Mead Moves From Wooden Bowl to Aluminum Can
June 28, 2019
|photos by Mike Dunne Blueberry mead in can,
Mead, the “honey wine” of Celtic drinking marathons, Viking bashes and hobbit parties, is poised for a comeback.
Mead producers have been predicting this for decades, but several of them showed a new confidence when they gathered last weekend at the University of California, Davis, to persuade sommeliers that meads deserve space on their beverage lists alongside precious wines, craft beers, creative cocktails and other fashionable drinks.
The occasion, orchestrated by the university’s Honey and Pollination Center as a follow-up to its continuing series of seminars and classes on making mead, was titled “Somm Day – Modern Mead Meets the Sommelier: What You Need to Know.”
Only a handful of sommeliers showed up, but the undaunted mead makers on the program surged on, extolling and sharing a wide range of meads to underscore their belief that Americans are about to embrace meads.
“I could sell more than I can make,” said Ken Schramm, owner and “head meadmaker” of Schramm’s Mead in Ferndale, Michigan. He expects to turn out about 10,000 gallons of mead this year, up 2,000 gallons from a year ago.
Schramm, author of what is believed to be the nation’s best-selling book on mead, “The Compleat Meadmaker: Home Production of Honey Wine From Your First Batch to Award-Winning Fruit and Herb Variations,” recalled that the country had just 14 meaderies in 1992. As of 2016, the total was up to around 300, according to the American Mead Makers Association. There are currently 458 meaderies in the United States and Canada, per Wines Vines Analytics.
Other speakers provided additional evidence that mead could be on the cusp of a renaissance. Amina Harris, founding director of the eight-year-old Honey and Pollination Center, announced that UC Davis sensory scientists and students this fall will draw up a “mead wheel” along the lines of wine and honey aroma and flavor wheels developed earlier on the campus.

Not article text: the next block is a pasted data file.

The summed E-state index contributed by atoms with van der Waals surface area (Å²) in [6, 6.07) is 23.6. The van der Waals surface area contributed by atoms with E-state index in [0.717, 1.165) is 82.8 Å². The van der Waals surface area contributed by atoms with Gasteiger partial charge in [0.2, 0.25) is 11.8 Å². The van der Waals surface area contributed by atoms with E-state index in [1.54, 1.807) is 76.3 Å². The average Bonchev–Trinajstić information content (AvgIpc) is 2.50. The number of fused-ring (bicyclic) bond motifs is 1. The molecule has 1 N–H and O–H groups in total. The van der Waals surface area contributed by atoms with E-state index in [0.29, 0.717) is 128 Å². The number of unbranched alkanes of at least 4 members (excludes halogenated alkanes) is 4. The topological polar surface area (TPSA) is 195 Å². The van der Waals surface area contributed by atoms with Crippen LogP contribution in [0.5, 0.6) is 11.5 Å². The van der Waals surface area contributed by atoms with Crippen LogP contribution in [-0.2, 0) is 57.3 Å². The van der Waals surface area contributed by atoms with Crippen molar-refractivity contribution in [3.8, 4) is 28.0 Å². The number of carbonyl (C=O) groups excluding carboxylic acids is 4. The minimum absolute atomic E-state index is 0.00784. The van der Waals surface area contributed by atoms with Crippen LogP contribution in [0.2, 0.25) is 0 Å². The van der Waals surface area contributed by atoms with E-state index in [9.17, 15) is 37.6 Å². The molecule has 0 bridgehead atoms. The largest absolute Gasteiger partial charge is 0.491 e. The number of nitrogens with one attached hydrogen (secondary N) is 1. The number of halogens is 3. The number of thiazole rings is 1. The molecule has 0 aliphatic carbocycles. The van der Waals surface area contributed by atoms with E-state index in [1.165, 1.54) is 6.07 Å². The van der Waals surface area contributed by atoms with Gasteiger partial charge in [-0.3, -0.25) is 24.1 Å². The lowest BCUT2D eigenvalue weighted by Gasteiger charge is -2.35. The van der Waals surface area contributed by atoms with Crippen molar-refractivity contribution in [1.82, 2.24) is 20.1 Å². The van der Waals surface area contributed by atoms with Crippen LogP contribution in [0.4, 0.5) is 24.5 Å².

Another presenter, “master sommelier” Gillian Balance, education manager for Treasury Wine Estates, is so excited by mead’s potential that she is preparing to launch a website - meadsomm.com – to bring producers, sommeliers and consumers together on all things mead.
And Ash Fischbein, a principal partner and mead maker at Sap House Meadery of Center Ossipee, New Hampshire, noted that Budweiser, which on behalf of its beer Bud Light famously dissed mead in a series of medieval-era television commercials over the past couple of years, is test marketing on the East Coast a product simply labeled “b,” which it is calling a “honey alcohol beverage.”
Though the Honey and Pollination Center has been teaching aspiring mead makers for years, “Somm Day” was its first outreach to sommeliers as a way to expand marketing possibilities for mead producers.
“Mead makers know what they are doing but they don’t know how to bring that knowledge to the world,” Harris said.
Dr. David Block, chair of the university’s Department of Viticulture and Enology, similarly remarked, “I was shocked when our first programs about making mead sold out. People were really hungry for information. Educating sellers is the next step.”
Organizers, who expected 20 to 25 sommeliers based on early interest, were baffled by the low turnout. “I think we are a couple of months ahead of our time,” said Traci Dutton, who worked with Harris in assembling the program. Dutton, longtime wine and beverage educator with the Culinary Institute of America in Napa Valley, agreed with Balance that today’s sommeliers aren’t so much opposed to mead as simply unaware of how diverse and versatile it has become.
Balance suggested there’s no reason why mead shouldn’t be generating as much buzz as beer, cider and natural wine, given that its producers often subscribe to the same principles and goals – sustainability, hand craftsmanship, ancient traditions, locally sourced ingredients and the like.
Up to now, noted Harris, the marketing of mead has been defensive and negative, stressing what it isn’t – beer, wine, cider – rather than what distinguishes it. “This ain’t your parents’ Renaissance Faire mead,” Harris said, referring to the simple and sticky sort of glog gulped at those medieval-themed festivals.
“More great meads are being made,” Balance said. “There are sparkling meads, drier meads, and more citrus- and herbal-driven meads.”
Tastings of mead through the day confirmed her take on the field. They included a floral, citric and sweet methode-champenoise orange-blossom mead by Heidrun Meadery of Point Reyes; a full-bodied, intensely fruity mead so rich with cherry flavor that no one would have been surprised to find pits in the bottom of the bottle, by Schramm; a savory, spicy and leafy mead based on coriander honey and aged in old cabernet-sauvignon barrels by Sap House Meadery; and a liltingly fruity “Wrench Turner” blueberry mead put up in cans by Sap House.
Overall, the tastings showed that while mead is based on honey, it isn’t always sweet, nor is the presence of honey necessarily more than a hint.
Chris Scelza, from Hawaii’s Big Island, where he is director of operations for the Touching the Earth restaurant group, was impressed by the day’s meads. “Mead has been a plaything, a toy in a serious industry,” Scelza said as the session wrapped up. “This diversity is what they have to bring to sommeliers. That’s what will separate them from the ruddy-duddy meads.”
|Gillian Balance of Treasury Wine Estates
|Ken Schramm of Schramm's Mead
|Ash Fischbein of Sap House Meadery
|Chris Scelza of Touch the Earth restaurants in Hawaii